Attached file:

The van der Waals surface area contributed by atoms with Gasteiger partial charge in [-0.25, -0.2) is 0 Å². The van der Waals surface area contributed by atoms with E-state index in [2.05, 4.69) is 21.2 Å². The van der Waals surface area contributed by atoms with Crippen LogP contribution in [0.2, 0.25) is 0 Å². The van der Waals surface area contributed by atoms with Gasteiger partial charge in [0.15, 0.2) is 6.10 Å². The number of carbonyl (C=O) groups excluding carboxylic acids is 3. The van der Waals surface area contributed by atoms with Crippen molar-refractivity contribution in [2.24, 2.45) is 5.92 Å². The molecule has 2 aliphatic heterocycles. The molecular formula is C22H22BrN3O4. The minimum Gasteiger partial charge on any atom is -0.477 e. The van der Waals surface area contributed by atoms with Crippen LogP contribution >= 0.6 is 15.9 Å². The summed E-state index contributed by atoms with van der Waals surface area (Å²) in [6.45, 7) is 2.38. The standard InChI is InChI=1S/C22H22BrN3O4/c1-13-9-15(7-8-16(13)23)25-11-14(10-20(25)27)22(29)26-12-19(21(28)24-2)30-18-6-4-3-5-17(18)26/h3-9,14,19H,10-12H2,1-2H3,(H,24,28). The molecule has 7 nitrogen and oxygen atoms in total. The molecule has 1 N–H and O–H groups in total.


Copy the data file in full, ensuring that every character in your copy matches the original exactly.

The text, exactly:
The van der Waals surface area contributed by atoms with Gasteiger partial charge in [-0.25, -0.2) is 0 Å². The van der Waals surface area contributed by atoms with E-state index in [2.05, 4.69) is 21.2 Å². The van der Waals surface area contributed by atoms with Crippen LogP contribution in [0.2, 0.25) is 0 Å². The van der Waals surface area contributed by atoms with Gasteiger partial charge in [0.15, 0.2) is 6.10 Å². The number of carbonyl (C=O) groups excluding carboxylic acids is 3. The van der Waals surface area contributed by atoms with Crippen molar-refractivity contribution in [2.24, 2.45) is 5.92 Å². The molecule has 2 aliphatic heterocycles. The molecular formula is C22H22BrN3O4. The minimum Gasteiger partial charge on any atom is -0.477 e. The van der Waals surface area contributed by atoms with Crippen LogP contribution >= 0.6 is 15.9 Å². The summed E-state index contributed by atoms with van der Waals surface area (Å²) in [6.45, 7) is 2.38. The standard InChI is InChI=1S/C22H22BrN3O4/c1-13-9-15(7-8-16(13)23)25-11-14(10-20(25)27)22(29)26-12-19(21(28)24-2)30-18-6-4-3-5-17(18)26/h3-9,14,19H,10-12H2,1-2H3,(H,24,28). The molecule has 7 nitrogen and oxygen atoms in total. The molecule has 1 N–H and O–H groups in total.